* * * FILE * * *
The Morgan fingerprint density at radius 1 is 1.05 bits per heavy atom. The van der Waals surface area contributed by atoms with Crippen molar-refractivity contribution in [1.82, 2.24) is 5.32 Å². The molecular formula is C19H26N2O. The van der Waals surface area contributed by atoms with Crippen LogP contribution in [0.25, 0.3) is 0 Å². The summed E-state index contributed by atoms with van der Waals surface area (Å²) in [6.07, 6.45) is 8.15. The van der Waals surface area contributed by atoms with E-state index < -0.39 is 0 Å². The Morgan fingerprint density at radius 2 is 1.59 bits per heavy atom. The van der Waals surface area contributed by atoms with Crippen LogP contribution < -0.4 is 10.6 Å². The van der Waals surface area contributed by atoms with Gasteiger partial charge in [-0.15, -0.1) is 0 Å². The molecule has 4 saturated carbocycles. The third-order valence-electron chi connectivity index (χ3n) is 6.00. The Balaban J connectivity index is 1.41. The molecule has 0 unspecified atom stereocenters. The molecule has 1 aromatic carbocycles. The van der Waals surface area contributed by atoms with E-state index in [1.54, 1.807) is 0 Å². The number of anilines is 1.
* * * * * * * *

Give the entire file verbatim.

The Morgan fingerprint density at radius 1 is 1.05 bits per heavy atom. The van der Waals surface area contributed by atoms with Crippen molar-refractivity contribution in [1.82, 2.24) is 5.32 Å². The molecular formula is C19H26N2O. The van der Waals surface area contributed by atoms with Crippen LogP contribution in [0.25, 0.3) is 0 Å². The summed E-state index contributed by atoms with van der Waals surface area (Å²) in [6.07, 6.45) is 8.15. The van der Waals surface area contributed by atoms with E-state index < -0.39 is 0 Å². The Morgan fingerprint density at radius 2 is 1.59 bits per heavy atom. The van der Waals surface area contributed by atoms with Crippen LogP contribution < -0.4 is 10.6 Å². The van der Waals surface area contributed by atoms with Gasteiger partial charge in [-0.15, -0.1) is 0 Å². The molecule has 4 saturated carbocycles. The third-order valence-electron chi connectivity index (χ3n) is 6.00. The Balaban J connectivity index is 1.41. The molecule has 0 unspecified atom stereocenters. The molecule has 1 aromatic carbocycles. The van der Waals surface area contributed by atoms with E-state index in [1.54, 1.807) is 0 Å². The number of anilines is 1.